PlayStation gamers can finally enjoy the first-person shooter survival horror video game Hunt: Showdown developed and published by Crytek. Hunt: Showdown has been available on the Xbox One and PC since last year and provides a game is set in the late 1890s, during which players take on the role of hunters who take down various monsters that have overrun the world. Fatih Özbayram Lead Producer, at Crytek has taken to the official PlayStation blog this week to reveal more about the sound design within the Hunt: Showdown game and why it is so important for players to listen for clues as they play.
“In a round of Hunt: Showdown, listening closely could save your life. Distant gunshots, the scream of a Hive, the cawing of crows, the barking of mad dogs, or the crunch of glass just behind you: the sounds of the world are what will most reliably alert you to danger — and there is danger everywhere. Because sound design played such a large role in the development of Crytek’s multiplayer bounty hunting game, today we’re talking to Audio Director Florian Füsslin and Lead Designer Dennis Schwarz about creating Hunt’s distinctive audio-scape and world.”
“Savage, nightmarish monsters roam the Louisiana swamps, and you are part of a group of rugged bounty hunters bound to rid the world of their ghastly presence. Banish these creatures from our world, and you will be paid generously—and given the chance to buy more gruesome and powerful weapons. Fail, and death will strip you of both character and gear. Your experience, however, remains in your pool of hunters—called your Bloodline—always.”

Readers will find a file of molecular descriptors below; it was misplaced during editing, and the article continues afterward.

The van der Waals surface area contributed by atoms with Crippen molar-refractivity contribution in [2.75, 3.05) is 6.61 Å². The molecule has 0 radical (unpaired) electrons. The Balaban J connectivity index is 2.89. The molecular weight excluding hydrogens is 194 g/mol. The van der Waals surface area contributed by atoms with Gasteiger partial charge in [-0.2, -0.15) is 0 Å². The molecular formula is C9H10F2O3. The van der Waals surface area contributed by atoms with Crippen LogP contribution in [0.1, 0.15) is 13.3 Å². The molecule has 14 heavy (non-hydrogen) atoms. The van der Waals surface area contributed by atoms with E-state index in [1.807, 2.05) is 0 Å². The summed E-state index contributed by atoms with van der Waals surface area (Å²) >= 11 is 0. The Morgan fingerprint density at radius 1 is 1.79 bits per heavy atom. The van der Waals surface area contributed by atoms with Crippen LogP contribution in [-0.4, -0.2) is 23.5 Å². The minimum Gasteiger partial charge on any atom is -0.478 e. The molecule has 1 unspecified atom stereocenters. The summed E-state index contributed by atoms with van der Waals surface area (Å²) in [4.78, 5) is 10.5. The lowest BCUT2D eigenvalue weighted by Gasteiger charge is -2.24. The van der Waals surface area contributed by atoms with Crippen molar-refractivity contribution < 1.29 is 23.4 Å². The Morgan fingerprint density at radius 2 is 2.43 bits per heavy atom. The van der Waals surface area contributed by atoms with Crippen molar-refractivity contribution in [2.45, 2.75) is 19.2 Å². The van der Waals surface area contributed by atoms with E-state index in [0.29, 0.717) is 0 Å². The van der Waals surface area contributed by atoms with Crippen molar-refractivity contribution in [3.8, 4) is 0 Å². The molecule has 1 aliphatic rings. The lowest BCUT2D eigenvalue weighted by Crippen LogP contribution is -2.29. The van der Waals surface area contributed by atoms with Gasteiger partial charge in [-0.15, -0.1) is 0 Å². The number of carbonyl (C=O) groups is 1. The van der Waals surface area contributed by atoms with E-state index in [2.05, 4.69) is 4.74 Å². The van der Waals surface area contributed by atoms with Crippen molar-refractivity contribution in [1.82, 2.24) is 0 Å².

“We built Hunt’s soundscape around three pillars: feedback, immersion, and emotion. These three pillars come together to create the full audio experience. Feedback is the audio language that is readable to the player: What was that sound? Where is it coming from? Is it dangerous? We wanted to enable players to make decisions based on the sounds they hear around them.
As for immersion, we want players to really be transported into the world — so 1895 Louisiana — and for that world to be as believable as possible. So the ambience has to reflect the hot, humid weather, and the equipment has to have that gritty, haptic, heavy mechanical feeling of that arsenal back then — both in look and in sound.”
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